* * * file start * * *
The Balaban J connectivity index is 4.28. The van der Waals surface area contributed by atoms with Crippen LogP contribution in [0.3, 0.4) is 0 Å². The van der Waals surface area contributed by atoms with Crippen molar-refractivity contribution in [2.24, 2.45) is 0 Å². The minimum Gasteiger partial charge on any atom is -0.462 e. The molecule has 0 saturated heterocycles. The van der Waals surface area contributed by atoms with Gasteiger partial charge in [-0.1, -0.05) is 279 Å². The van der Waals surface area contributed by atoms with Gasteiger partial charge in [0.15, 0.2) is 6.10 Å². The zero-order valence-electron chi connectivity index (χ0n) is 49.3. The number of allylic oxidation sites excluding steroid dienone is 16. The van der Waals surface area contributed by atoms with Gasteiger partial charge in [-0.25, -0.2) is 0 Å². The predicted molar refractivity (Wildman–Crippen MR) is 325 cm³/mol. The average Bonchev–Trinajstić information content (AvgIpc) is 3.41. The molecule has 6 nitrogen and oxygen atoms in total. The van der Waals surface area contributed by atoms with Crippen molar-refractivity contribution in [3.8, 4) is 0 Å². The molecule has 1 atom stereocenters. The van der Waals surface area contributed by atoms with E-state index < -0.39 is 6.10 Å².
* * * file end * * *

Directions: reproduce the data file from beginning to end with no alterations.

The Balaban J connectivity index is 4.28. The van der Waals surface area contributed by atoms with Crippen LogP contribution in [0.3, 0.4) is 0 Å². The van der Waals surface area contributed by atoms with Crippen molar-refractivity contribution in [2.24, 2.45) is 0 Å². The minimum Gasteiger partial charge on any atom is -0.462 e. The molecule has 0 saturated heterocycles. The van der Waals surface area contributed by atoms with Gasteiger partial charge in [-0.1, -0.05) is 279 Å². The van der Waals surface area contributed by atoms with Gasteiger partial charge in [0.15, 0.2) is 6.10 Å². The zero-order valence-electron chi connectivity index (χ0n) is 49.3. The number of allylic oxidation sites excluding steroid dienone is 16. The van der Waals surface area contributed by atoms with Gasteiger partial charge in [-0.25, -0.2) is 0 Å². The predicted molar refractivity (Wildman–Crippen MR) is 325 cm³/mol. The average Bonchev–Trinajstić information content (AvgIpc) is 3.41. The molecule has 6 nitrogen and oxygen atoms in total. The van der Waals surface area contributed by atoms with Crippen molar-refractivity contribution in [3.8, 4) is 0 Å². The molecule has 1 atom stereocenters. The van der Waals surface area contributed by atoms with E-state index < -0.39 is 6.10 Å².